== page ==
The Port of Long Beach has announced its plan to bid in early 2024 for its first construction contract to begin works on the Pier B On-Dock Rail Support Facility.
The new facility is set to more than double the size of the existing Pier B rail yard from 82 acres to 171 acres and more than triple the volume of on-dock rail cargo the port can handle annually, from 1.5 million TEU to 4.7 million TEU.
The yard will also feature a depot for fuelling and servicing up to 30 locomotives at the same time and a full-service staging area to assemble and break down trains up to 10,000 feet long.
Approximately 25 per cent of the cargo that moves through the San Pedro Bay ports complex is destined for hubs like Chicago, Wichita, and Atlanta. On-dock rail is the best option for getting cargo to these inland destinations quickly, and longer trains streamline the process.
A single train travelling across the country is typically 2 miles long, said Deputy Chief Harbor Engineer Mark Erickson. “The new on-dock rail support facility is a game-changer that significantly increases our capacity to build and dispatch these long trains,” he added.
Constructing the facility reportedly involves adding more than 130,000 feet of rail, quadrupling the number of tracks from 12 to 48, widening the rail bridge over the Dominguez Channel from two to three tracks, and reconfiguring and improving nearby Pico Avenue and Pier B Street.
The programme will be built through 10 projects, starting with the rail yard’s East Expansion. The port plans to solicit bids for this first segment during the first quarter of 2024 and start construction in the fall. Before year’s end, the port also expects to seek construction bids on the locomotive facility, then begin construction in 2025.
“We’re eager to break ground and start laying new tracks for this transformative facility,” said Long Beach Harbor Commission President Bobby Olvera Jr.
“Expanding and modernising this rail yard allows our port to move more cargo faster, more efficiently and more safely to markets across the nation.”
“This is the first of a series of construction projects that make up the Pier B On-Dock Rail Support Facility programme,” said port CEO Mario Cordero.
“By augmenting our ability to increase velocity in container movement by rail and move more cargo by rail, the port is well-positioned to handle cargo growth, prevent supply chain delays and reduce emissions associated with port activity into the future.”
To date, the port has invested $140 million in pre-construction tasks for the Pier B programme. The sum is expected to reach $273 million when the port’s 2024 fiscal year ends in September. The money has gone primarily to design and planning costs.
The main contractors so far are HDR Inc., the global engineering firm providing design support, and Hill International, the Irvine-based company providing programme management support. The latter includes helping the port sequence each construction project. Most of the $1.567 billion price tag will be construction.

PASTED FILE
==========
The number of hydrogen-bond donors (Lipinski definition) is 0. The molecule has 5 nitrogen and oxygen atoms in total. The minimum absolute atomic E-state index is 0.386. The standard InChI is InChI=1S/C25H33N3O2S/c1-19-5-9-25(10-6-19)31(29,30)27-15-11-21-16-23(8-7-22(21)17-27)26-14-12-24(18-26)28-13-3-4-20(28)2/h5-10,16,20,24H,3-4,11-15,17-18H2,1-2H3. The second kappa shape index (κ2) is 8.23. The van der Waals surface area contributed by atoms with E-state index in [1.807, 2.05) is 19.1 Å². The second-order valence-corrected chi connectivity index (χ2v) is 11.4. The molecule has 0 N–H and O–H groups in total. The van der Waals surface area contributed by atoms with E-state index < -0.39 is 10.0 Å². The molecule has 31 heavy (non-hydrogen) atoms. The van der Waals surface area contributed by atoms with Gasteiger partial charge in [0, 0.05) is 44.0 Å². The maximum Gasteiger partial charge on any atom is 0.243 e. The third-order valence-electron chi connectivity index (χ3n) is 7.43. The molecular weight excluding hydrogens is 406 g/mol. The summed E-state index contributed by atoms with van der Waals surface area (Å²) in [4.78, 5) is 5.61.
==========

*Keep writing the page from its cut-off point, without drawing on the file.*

To defray costs, the port has actively pursued regional, state and federal funding. The port has won nearly $360 million in grants awarded from the Los Angeles County Metropolitan Transportation Authority, the California Transportation Commission, and the Federal Maritime Administration. The port is also pursuing additional grant opportunities.
“As a landlord port, our job is stewardship and management of the property,” Erickson said.
“Pier B is moving forward, but additional grants allow the port to allocate more money for other major programmes like our Channel Deepening Project and the proposed Pier Wind development.”
Pier B is a major junction connecting the San Pedro Bay ports complex to the Alameda Corridor and major intermodal hubs along the transcontinental rail network. Every week, an average of 90 trains either depart or arrive from the Port of Long Beach on their way to and from destinations across the US.
Each double-stacked train moving cargo between the docks and the rest of the nation eliminates as many as 750 truck trips. “In addition to reducing roadway congestion, this goes a long way toward achieving our goals of decarbonising trade moving through our gateway,” Erickson said.
Currently, about 20 per cent of cargo comes and goes through the San Pedro Bay complex via on-dock rail. The Pier B On-Dock Rail Support Facility is critical to helping the ports boost on-dock rail use to 35 per cent, toward achieving their larger goal of reducing greenhouse gas (GHG) emissions from port-related sources to 40 per cent below 1990 levels by 2030 and 80 per cent below 1990 levels by 2050.
Environmental features incorporated into the Pier B programme include recycled asphalt and concrete to be used in road and railroad construction materials, drought-tolerant landscaping, and a new storm drain pump station designed to improve water quality within the harbour while reducing flood risk to the area.
Only equipment that meets Tier 4 emissions standards – California’s strictest pollution control rankings – will be used during construction. The port is also evaluating what infrastructure can go into the design now to support zero-emissions locomotives in the future.
The likely power sources are battery-electric and hydrogen fuel cell technology.
More recently, it was announced that the Port of Los Angeles and Port of Long Beach will make $60 million in Clean Truck Fund (CTF) Rate funding available through the California Hybrid and Zero-Emission Truck and Bus Voucher Incentive Project (HVIP).